Friday Reads ~ in which the accidental blog vacation is over (I think)

One good thing about a blog vacation is it means I can tell you about having finished a LOT of books without having to change my reading habits. So, we’ll start right off with the list!


I finished Kay Finch’s Black Cat Crossing. I enjoyed this, but I enjoyed it more for the cat shenanigans than the cozy mystery. I certainly didn’t care about the main character’s aunt getting accused of murder. (full review is here)

I also finished Beware the Wrath of Bunny Hopper by Lazette Gifford. This was a silly book. But it also had some more serious points, and it touched on real issues in its lighthearted way.

I also finished the first book I picked up specifically because it was a LitRPG book and I was curious about the official genre: Videogame Plotline Tester by Michael Atamanaov. It was… NOT a fun book. It was, in many ways, tedious. I finished it partly in the hopes that it would get better (it wasn’t that long) and partly because I enjoyed the game inside the book. Reading the book was kinda like watching someone play the game, though the descriptions weren’t particularly vivid. I will not be going back to this series or author. If this is “great LitRPG” as some reviewers claimed, I may find myself avoiding the genre entirely. (For the record, a huge reason why I tried the official genre is because I enjoyed Niven’s Dream Park many years ago and Hayes’ NPCs more recently. Both of those books have been called LitRPG too, though both of those are first and foremost GOOD BOOKS. Makes a difference.) (full review is here)

I also finished Bellwether by Connie Willis. (Thank you to Chris for the recommendation.) It was a fascinating book in several ways — for one, it’s always nice for a knitter to read a book that has sheep in it, and I learned stuff about sheep I never knew. For another, this is billed as a science fiction book, but it would be better described as a fiction book about science. I don’t think I’ve run into one of those before. And for another, I enjoyed the way it was written and the way each chapter had a paragraph about a prior fad as introduction. Fun stuff. (full review is here)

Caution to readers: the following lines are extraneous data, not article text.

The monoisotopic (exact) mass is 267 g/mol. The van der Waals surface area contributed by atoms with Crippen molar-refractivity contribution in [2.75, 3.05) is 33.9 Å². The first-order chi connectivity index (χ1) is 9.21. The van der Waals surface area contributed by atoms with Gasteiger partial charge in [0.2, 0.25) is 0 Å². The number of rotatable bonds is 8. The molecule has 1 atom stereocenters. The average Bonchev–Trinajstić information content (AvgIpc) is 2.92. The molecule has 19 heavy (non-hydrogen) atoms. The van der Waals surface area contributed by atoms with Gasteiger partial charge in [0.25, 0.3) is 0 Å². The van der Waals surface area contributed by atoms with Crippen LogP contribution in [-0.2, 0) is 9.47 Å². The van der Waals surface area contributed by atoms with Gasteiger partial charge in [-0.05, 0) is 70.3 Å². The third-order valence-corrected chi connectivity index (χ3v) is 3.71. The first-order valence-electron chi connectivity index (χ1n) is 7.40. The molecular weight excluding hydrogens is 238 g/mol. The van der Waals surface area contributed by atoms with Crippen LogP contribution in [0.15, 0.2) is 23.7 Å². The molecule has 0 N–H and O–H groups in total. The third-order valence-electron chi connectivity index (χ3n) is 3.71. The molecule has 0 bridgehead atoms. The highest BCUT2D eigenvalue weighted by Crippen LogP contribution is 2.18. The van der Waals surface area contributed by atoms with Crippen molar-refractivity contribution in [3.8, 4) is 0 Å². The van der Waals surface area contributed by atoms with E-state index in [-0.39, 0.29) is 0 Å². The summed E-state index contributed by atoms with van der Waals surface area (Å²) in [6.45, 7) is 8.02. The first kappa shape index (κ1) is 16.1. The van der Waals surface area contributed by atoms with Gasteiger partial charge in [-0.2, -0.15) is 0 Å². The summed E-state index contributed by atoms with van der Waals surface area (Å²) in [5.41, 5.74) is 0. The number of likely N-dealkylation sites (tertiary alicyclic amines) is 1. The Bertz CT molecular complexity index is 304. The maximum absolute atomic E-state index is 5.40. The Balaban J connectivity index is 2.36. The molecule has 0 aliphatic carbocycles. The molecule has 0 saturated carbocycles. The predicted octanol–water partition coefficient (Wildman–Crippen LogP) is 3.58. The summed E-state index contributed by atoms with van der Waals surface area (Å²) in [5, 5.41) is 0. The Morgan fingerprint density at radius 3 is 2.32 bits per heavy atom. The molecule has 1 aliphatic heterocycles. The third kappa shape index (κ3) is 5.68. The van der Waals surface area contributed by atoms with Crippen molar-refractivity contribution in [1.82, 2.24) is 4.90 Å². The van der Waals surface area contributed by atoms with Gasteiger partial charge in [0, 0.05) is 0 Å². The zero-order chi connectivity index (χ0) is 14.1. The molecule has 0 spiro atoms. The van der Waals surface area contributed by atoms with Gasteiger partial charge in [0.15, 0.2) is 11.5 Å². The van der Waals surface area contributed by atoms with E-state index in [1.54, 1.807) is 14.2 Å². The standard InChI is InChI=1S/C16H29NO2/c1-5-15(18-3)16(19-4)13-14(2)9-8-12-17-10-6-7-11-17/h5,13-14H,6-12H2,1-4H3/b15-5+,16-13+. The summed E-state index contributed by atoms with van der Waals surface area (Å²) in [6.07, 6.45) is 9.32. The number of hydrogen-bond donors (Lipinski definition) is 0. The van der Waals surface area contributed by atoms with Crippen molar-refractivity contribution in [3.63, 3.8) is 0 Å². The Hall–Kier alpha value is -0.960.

And I also finished Going Rogue by Drew Hayes. (#3 in the series started by NPCs and continued in Split the Party.) I am really loving this series. I really want to see where the story goes from here. There’s so much going on in Book 3 that the next one could go in so many directions. This is definitely my favorite series that I’ve read in 2017 to date.


Soul Ink (Grimm Agency #1.5) by J.C. Nelson is on my ereader at the moment. I enjoyed the first book (Free Agent) so I thought I’d try the short which followed it and see if I liked that enough to continue with the series. (I read the first book long enough ago that I no longer remember if I planned to read book 2 or not.) So far, I’m enjoying it, but still haven’t decided about book 2. That tells me that book 2 will be on my TBR list, but not terribly high up in priority.

My current audio book is The Search for Exoplanets (a Great Courses lecture series) by Joshua Winn. I haven’t gotten too far into it yet, but this aspect of astronomy is something that has fascinated me for a while, so I’m really curious to see where it goes.

And I just started The Atrocity Archives (Laundry Files #1) by Charles Stross (also recommended by Chris). It’s got a great premise and good reviews, so I have hopes that I’ll enjoy this one. (Also, it’s a library book, so I can’t take too long reading it.)


Depending on whether or not I’ve temporarily had enough science after this audio book, I’ll either listen one of the two Great Courses lecture series by Neil deGrasse Tyson I picked up earlier this week (one of them was the Audible Daily Deal) or… something else. I’m thinking that Gigi Pandian’s The Accidental Alchemist will be my next fiction audio book. (Just not sure if I’ll be going back to fiction after this non-fiction, or not.)

My next paper book will be one of the other library books I picked up: No Cats Allowed (Cat in the Stacks #4) by Miranda James or Curiosity Thrilled the Cat (Magical Cats Mystery #1) by Sofie Kelly. I’m not sure which yet, and I might even change my mind on these and return them to the library unread. However, this is the current plan.

For ebooks, I’m not sure what will be next. I have a few more of Lazette Gifford’s works, and I’ve been enjoying those so I might go with another of her ebooks. Or I might start Dragon’s Egg by Robert L. Forward. We’ll see.

In the meantime, it’s good to be back on the blog. Have a great weekend!

in which there is an accidental blog vacation